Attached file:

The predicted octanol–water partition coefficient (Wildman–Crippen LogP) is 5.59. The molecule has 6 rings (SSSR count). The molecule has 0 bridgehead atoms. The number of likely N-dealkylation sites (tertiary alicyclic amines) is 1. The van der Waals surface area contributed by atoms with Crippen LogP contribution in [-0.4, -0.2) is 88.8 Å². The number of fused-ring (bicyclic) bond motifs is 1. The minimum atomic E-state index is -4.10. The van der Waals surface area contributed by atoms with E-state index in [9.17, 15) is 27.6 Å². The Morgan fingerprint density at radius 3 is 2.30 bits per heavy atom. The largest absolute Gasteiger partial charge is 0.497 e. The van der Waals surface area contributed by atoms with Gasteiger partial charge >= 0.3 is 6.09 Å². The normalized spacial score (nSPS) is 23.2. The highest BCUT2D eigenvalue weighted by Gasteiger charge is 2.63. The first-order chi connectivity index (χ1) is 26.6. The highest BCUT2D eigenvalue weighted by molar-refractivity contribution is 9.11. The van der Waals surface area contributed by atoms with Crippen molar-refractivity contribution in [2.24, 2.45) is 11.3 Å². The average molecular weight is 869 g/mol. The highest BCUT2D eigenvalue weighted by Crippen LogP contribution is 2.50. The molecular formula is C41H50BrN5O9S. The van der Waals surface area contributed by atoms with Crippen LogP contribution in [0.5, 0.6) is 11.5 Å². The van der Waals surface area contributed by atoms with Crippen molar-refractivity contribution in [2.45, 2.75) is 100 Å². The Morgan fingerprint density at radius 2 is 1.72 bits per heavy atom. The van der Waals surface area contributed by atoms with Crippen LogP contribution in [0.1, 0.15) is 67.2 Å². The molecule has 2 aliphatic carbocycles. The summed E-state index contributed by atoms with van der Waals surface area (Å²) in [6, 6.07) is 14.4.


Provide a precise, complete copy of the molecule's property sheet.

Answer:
The predicted octanol–water partition coefficient (Wildman–Crippen LogP) is 5.59. The molecule has 6 rings (SSSR count). The molecule has 0 bridgehead atoms. The number of likely N-dealkylation sites (tertiary alicyclic amines) is 1. The van der Waals surface area contributed by atoms with Crippen LogP contribution in [-0.4, -0.2) is 88.8 Å². The number of fused-ring (bicyclic) bond motifs is 1. The minimum atomic E-state index is -4.10. The van der Waals surface area contributed by atoms with E-state index in [9.17, 15) is 27.6 Å². The Morgan fingerprint density at radius 3 is 2.30 bits per heavy atom. The largest absolute Gasteiger partial charge is 0.497 e. The van der Waals surface area contributed by atoms with Gasteiger partial charge >= 0.3 is 6.09 Å². The normalized spacial score (nSPS) is 23.2. The highest BCUT2D eigenvalue weighted by Gasteiger charge is 2.63. The first-order chi connectivity index (χ1) is 26.6. The highest BCUT2D eigenvalue weighted by molar-refractivity contribution is 9.11. The van der Waals surface area contributed by atoms with Crippen molar-refractivity contribution in [2.24, 2.45) is 11.3 Å². The average molecular weight is 869 g/mol. The highest BCUT2D eigenvalue weighted by Crippen LogP contribution is 2.50. The molecular formula is C41H50BrN5O9S. The van der Waals surface area contributed by atoms with Crippen LogP contribution in [0.5, 0.6) is 11.5 Å². The van der Waals surface area contributed by atoms with Crippen molar-refractivity contribution in [2.45, 2.75) is 100 Å². The Morgan fingerprint density at radius 2 is 1.72 bits per heavy atom. The van der Waals surface area contributed by atoms with Crippen LogP contribution in [0.1, 0.15) is 67.2 Å². The molecule has 2 aliphatic carbocycles. The summed E-state index contributed by atoms with van der Waals surface area (Å²) in [6, 6.07) is 14.4.